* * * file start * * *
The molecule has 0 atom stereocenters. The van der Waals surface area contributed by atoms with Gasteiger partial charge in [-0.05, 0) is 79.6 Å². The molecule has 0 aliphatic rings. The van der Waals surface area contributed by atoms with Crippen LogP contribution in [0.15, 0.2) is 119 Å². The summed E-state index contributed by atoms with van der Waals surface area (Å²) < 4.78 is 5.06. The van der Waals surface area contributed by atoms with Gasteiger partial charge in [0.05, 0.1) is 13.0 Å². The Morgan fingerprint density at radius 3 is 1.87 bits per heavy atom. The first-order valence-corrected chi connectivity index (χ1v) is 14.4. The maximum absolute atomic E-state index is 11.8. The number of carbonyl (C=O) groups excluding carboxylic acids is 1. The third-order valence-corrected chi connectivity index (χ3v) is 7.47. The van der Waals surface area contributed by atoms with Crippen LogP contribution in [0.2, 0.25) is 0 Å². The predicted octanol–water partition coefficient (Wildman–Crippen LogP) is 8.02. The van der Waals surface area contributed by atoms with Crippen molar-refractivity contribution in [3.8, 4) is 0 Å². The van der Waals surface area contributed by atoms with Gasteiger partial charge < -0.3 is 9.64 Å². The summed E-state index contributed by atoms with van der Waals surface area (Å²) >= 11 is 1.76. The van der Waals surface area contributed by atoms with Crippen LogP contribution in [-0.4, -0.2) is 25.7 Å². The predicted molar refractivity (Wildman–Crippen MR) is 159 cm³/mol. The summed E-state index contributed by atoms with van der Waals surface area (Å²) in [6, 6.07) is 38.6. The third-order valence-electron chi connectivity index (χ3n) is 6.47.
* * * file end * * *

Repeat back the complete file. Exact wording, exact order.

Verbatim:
The molecule has 0 atom stereocenters. The van der Waals surface area contributed by atoms with Gasteiger partial charge in [-0.05, 0) is 79.6 Å². The molecule has 0 aliphatic rings. The van der Waals surface area contributed by atoms with Crippen LogP contribution in [0.15, 0.2) is 119 Å². The summed E-state index contributed by atoms with van der Waals surface area (Å²) < 4.78 is 5.06. The van der Waals surface area contributed by atoms with Gasteiger partial charge in [0.05, 0.1) is 13.0 Å². The Morgan fingerprint density at radius 3 is 1.87 bits per heavy atom. The first-order valence-corrected chi connectivity index (χ1v) is 14.4. The maximum absolute atomic E-state index is 11.8. The number of carbonyl (C=O) groups excluding carboxylic acids is 1. The third-order valence-corrected chi connectivity index (χ3v) is 7.47. The van der Waals surface area contributed by atoms with Crippen LogP contribution in [0.2, 0.25) is 0 Å². The predicted octanol–water partition coefficient (Wildman–Crippen LogP) is 8.02. The van der Waals surface area contributed by atoms with Crippen molar-refractivity contribution in [3.8, 4) is 0 Å². The van der Waals surface area contributed by atoms with Gasteiger partial charge < -0.3 is 9.64 Å². The summed E-state index contributed by atoms with van der Waals surface area (Å²) >= 11 is 1.76. The van der Waals surface area contributed by atoms with Crippen LogP contribution in [-0.4, -0.2) is 25.7 Å². The predicted molar refractivity (Wildman–Crippen MR) is 159 cm³/mol. The summed E-state index contributed by atoms with van der Waals surface area (Å²) in [6, 6.07) is 38.6. The third-order valence-electron chi connectivity index (χ3n) is 6.47.